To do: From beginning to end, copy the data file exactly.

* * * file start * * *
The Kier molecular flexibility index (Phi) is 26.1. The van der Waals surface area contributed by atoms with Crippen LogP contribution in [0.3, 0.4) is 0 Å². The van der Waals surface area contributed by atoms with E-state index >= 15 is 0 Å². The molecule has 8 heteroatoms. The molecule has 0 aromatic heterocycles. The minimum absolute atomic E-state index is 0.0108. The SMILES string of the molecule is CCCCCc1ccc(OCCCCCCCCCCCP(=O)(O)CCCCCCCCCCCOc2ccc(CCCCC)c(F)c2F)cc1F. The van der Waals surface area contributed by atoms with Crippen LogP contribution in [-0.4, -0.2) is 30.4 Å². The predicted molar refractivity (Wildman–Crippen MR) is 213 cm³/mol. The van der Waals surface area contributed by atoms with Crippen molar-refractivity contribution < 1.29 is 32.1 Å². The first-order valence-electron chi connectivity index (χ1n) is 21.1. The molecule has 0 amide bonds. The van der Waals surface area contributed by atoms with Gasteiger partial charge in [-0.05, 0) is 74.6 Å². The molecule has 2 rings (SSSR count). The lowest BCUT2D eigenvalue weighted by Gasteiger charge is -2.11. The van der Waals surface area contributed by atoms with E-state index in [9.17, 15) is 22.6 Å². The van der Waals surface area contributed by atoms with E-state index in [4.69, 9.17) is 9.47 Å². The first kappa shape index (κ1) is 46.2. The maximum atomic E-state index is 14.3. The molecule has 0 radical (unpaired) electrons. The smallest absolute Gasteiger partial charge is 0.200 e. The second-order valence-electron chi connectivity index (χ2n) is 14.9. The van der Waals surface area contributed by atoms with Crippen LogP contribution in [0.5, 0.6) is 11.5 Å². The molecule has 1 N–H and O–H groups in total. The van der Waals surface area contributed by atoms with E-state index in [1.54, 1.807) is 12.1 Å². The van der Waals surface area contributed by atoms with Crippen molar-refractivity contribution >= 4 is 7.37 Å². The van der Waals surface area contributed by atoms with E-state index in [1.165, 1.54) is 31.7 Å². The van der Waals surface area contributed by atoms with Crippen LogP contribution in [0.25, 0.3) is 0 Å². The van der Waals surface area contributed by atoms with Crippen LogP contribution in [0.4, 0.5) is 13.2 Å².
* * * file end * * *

The Kier molecular flexibility index (Phi) is 26.1. The van der Waals surface area contributed by atoms with Crippen LogP contribution in [0.3, 0.4) is 0 Å². The van der Waals surface area contributed by atoms with E-state index >= 15 is 0 Å². The molecule has 8 heteroatoms. The molecule has 0 aromatic heterocycles. The minimum absolute atomic E-state index is 0.0108. The SMILES string of the molecule is CCCCCc1ccc(OCCCCCCCCCCCP(=O)(O)CCCCCCCCCCCOc2ccc(CCCCC)c(F)c2F)cc1F. The van der Waals surface area contributed by atoms with Crippen LogP contribution in [-0.4, -0.2) is 30.4 Å². The predicted molar refractivity (Wildman–Crippen MR) is 213 cm³/mol. The van der Waals surface area contributed by atoms with Crippen molar-refractivity contribution < 1.29 is 32.1 Å². The first-order valence-electron chi connectivity index (χ1n) is 21.1. The molecule has 0 amide bonds. The van der Waals surface area contributed by atoms with Gasteiger partial charge in [-0.05, 0) is 74.6 Å². The molecule has 2 rings (SSSR count). The lowest BCUT2D eigenvalue weighted by Gasteiger charge is -2.11. The van der Waals surface area contributed by atoms with E-state index in [9.17, 15) is 22.6 Å². The van der Waals surface area contributed by atoms with E-state index in [4.69, 9.17) is 9.47 Å². The first kappa shape index (κ1) is 46.2. The maximum atomic E-state index is 14.3. The molecule has 0 radical (unpaired) electrons. The smallest absolute Gasteiger partial charge is 0.200 e. The second-order valence-electron chi connectivity index (χ2n) is 14.9. The van der Waals surface area contributed by atoms with Crippen LogP contribution in [0.5, 0.6) is 11.5 Å². The molecule has 1 N–H and O–H groups in total. The van der Waals surface area contributed by atoms with E-state index in [1.54, 1.807) is 12.1 Å². The van der Waals surface area contributed by atoms with Crippen molar-refractivity contribution >= 4 is 7.37 Å². The van der Waals surface area contributed by atoms with E-state index in [1.165, 1.54) is 31.7 Å². The van der Waals surface area contributed by atoms with Crippen LogP contribution in [0.25, 0.3) is 0 Å². The van der Waals surface area contributed by atoms with Crippen LogP contribution in [0.4, 0.5) is 13.2 Å².